"What did you eat? I saw that bag of cans when I emptied the garbage."

"Whatever I could steal from stores. Sometimes I could get something from the place where they hand out food to people who don't have none. I was glad when you started to give me good stuff to eat. I didn't have to beg ner steal then."

"I wish I had known earlier, I would have helped."

"Naah. It was enough you didn't call the cops on me."

"How old are you, Toby?"


"Don't you go to school?"

The boy gave him a rueful look. "I can't go to school dirty and hungry. That's how come I was hiding. I don't have no money fer paper and all that stuff, neither. I liked school cause it was warm and I like learning 'bout things. I had one teacher last year was real good to me." He jumped up.

"You aren't going?"

"I gotta use the toilet."

"Oh. I'll show you."

The boy was such a long time, Mike feared he had slipped out of the house, but he found Toby looking with awe at the shelves of books lining the walls of his study.

"You sure got a lot of books."

"I enjoy reading."

"I like to read, too. I read a lot of books when I was in school, but I couldn't go to the library there after I quit, an' the library downtown wouldn't let me have no card 'cause I didn't have nobody to sign fer me. If I stayed in there too much, they'd run me out. I'd sure like to read some of these books."

"I think we might work something out."

"Really? Thanks, mister."

"My name's Mike, Toby. Let's go back to the fire."

They sat in silence for a long while, the Christmas music from the stereo surrounding them. Toby looked often at the tree with a longing expression while Mike gazed into the flickering flames, lost in thought. Suddenly Toby stood. "I guess I better get back down there," he said softly. "Thanks fer the swell dinner."

Mike glanced at his watch. "I'm leaving for church in a little while. Wouldn't you like to go with me? The music is especially good at Christmas and the sermon is usually excellent. We have a fine pastor."

"You want me to go with you?"

"I'd like that."

"I ain't got nothin' to wear 'cept what I got on. It ain't good enough."

"You'll see other young people wearing jeans as well, so you shouldn't feel out of place. If you'll go with me, I'll wear what I have on."

"You ain't goin' to put on no suit and all?"


"Well ... "

With the fire screen in place and the lights on the tree turned off, they drove downtown, Toby's face mirroring his pleasure at seeing the lighted decorations of homes along the way and in the business district.

His expression was one of surprise as Mike led him down the aisle of the gothic church to a seat near the front, genuflected, and guided Toby into the pew ahead of him. When he picked up the service book and began to place the markers for the service, Toby whispered, "What do I do?"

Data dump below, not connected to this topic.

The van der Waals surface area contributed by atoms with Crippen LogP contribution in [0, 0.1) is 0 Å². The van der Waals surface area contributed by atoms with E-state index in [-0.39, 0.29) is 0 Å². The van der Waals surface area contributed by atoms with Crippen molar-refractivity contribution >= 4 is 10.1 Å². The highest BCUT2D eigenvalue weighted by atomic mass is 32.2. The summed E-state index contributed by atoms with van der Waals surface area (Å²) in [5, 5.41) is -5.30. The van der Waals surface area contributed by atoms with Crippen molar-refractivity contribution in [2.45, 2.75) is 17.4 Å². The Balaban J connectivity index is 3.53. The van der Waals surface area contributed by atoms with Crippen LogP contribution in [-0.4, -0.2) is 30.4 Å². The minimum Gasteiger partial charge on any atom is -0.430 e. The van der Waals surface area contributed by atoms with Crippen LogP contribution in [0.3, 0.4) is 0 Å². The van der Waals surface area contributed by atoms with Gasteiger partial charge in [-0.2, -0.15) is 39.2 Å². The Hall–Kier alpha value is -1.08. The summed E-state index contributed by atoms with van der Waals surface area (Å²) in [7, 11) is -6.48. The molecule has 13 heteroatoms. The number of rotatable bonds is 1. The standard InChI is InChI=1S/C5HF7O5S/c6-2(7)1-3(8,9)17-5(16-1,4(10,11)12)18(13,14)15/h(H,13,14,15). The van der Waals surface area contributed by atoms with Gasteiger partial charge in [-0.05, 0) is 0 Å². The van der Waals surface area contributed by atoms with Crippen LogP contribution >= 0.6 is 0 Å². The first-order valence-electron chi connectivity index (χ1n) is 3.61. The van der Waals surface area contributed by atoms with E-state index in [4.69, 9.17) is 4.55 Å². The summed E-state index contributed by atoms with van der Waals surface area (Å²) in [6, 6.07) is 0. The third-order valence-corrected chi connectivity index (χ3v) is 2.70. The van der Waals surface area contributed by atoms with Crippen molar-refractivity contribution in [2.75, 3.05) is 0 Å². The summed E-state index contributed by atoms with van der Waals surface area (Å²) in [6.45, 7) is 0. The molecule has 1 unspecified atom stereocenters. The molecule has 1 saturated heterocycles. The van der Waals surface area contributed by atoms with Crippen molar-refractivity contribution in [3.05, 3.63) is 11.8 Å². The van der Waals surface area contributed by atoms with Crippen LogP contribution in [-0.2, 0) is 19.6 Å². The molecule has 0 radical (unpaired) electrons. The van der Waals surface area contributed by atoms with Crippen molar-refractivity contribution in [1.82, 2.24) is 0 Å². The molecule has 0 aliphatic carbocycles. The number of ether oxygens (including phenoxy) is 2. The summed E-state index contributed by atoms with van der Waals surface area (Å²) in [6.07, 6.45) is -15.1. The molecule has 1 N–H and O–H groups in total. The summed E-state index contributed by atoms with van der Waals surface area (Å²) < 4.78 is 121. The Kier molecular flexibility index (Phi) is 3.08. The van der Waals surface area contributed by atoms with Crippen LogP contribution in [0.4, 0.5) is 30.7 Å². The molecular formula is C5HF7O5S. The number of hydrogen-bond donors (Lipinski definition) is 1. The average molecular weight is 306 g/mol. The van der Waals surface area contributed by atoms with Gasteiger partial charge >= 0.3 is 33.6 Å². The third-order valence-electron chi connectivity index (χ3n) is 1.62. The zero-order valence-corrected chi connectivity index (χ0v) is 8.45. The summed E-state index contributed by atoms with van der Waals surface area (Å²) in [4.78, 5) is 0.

"I'll show you. Have you been baptized?"

"I don' know. I don' remember ever being to no church before."

"Then at communion come to the rail with me. Fold your hands and the pastor will bless you."

The members of the brass quarter took their places in the north transept and began with an exuberantly loud fanfare which the organ joined in force. At the end of the prelude the lights suddenly went out, the only light the sanctuary candle suspended from the ceiling near the altar. Mike felt Toby cringe in the unexpected darkness. Bearing the Christ candle, the pastor walked the length of the nave reading the traditional opening of the Christmas liturgy. The acolytes lit their torches from the candle and after one had lighted the candles in the Advent wreath and the pastor had set the Christ candle in place, they moved to light the altar candles. The lights on the tall Chrismon tree flashed on, followed by all of the fixtures. They stood as the organist began the processional carol.

With Mike's guiding finger, Toby followed the liturgy, not joining in the chants, though he seemed fascinated by the Gospel processional and recessional. When Mike passed his arm behind the boy and let his hand rest lightly on the boy's shoulder as the sermon began, he felt the boy flinch, but a moment later relax against the touch and edge closer.

"Christmas is the epitome of love." At the pastor's raised voice Mike glanced at Toby. 'Dear God,' he thought, 'the season of love and this poor boy is not only unloved but unwanted.' During the rest of the homily he waged a mental argument with himself.